"Let Me Tell You Something, Brother": 'Fighting with My Family' is Funny, Heartfelt and Utterly Predictable
The world of professional wrestling has had a rocky relationship with the movies. For every powerful drama like The Wrestler, there have been two ridiculous cartoons like No Holds Barred and Ready to Rumble. The challenging, physically grueling, and often very silly business is difficult to portray on film and while the new wrestling film Fighting with My Family doesn't do anything to elevate the sub-genre, it's entertaining enough to make its runtime go by easily.
The film follows siblings Saraya and Zak (Florence Pugh and Jack Lowden), children of small-time wrestlers with dreams of making it to the big time. Their dreams are answered when they are invited to audition for the WWE. After Saraya gets accepted while Zak is sent packing, she begins the arduous training that will eventually turn her into the superstar known as Paige, but at the same time, a rift begins to grow between her and her brother
The filmmaking is nothing special, and at times it's frankly a little sloppy with shots and editing that look like a made-for-TV special and a story that hits all the marks of the "rising sports star" playbook. That being said, the actors and some occasionally witty dialogue make the film an entertaining, if predictable affair. It also does a good job portraying the intense physical training that is required for a new wrestler, particularly a female wrestler in an age when women's wrestling was mostly seen as a joke. As a fan, I can appreciate all that, but non-fans may find little to enjoy in the film's familiar narrative. — Forest Taylor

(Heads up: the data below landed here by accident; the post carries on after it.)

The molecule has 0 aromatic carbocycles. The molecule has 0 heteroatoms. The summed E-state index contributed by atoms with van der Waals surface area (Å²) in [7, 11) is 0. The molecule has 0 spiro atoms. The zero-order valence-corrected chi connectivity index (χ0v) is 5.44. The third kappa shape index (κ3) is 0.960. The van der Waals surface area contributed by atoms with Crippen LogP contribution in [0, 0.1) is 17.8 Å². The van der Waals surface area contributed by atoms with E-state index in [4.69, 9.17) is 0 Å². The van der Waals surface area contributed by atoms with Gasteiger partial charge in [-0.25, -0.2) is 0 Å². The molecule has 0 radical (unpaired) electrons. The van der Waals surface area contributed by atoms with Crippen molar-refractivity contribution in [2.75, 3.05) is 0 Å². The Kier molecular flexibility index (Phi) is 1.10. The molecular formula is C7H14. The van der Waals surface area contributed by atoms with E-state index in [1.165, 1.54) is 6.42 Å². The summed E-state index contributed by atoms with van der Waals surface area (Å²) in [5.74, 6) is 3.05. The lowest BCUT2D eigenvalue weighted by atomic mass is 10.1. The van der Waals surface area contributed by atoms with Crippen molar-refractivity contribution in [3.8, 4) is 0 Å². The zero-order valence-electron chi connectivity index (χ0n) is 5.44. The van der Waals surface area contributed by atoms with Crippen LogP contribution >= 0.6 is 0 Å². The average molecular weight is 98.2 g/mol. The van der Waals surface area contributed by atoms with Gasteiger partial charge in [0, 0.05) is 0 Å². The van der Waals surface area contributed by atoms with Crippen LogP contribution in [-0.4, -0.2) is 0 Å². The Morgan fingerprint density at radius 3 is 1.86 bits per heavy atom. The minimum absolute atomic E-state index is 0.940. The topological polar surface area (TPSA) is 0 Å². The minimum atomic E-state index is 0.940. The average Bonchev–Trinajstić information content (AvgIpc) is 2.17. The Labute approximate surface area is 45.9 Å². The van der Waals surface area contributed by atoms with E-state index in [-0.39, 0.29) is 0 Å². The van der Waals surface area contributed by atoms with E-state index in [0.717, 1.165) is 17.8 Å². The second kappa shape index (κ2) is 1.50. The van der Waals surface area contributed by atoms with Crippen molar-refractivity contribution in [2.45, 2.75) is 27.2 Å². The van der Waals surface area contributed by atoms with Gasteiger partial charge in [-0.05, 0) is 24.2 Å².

Written and directed by: Stephen Merchant // Starring: Florence Pugh, Lena Headey, Nick Frost, Jack Lowden, Vince Vaughn, Thea Megan Trinidad, Aqueela Zoll, Ellie Gonsalves, Leah Harvey, Kim Matula, and Dwayne Johnson // 108 minutes // Rated PG-13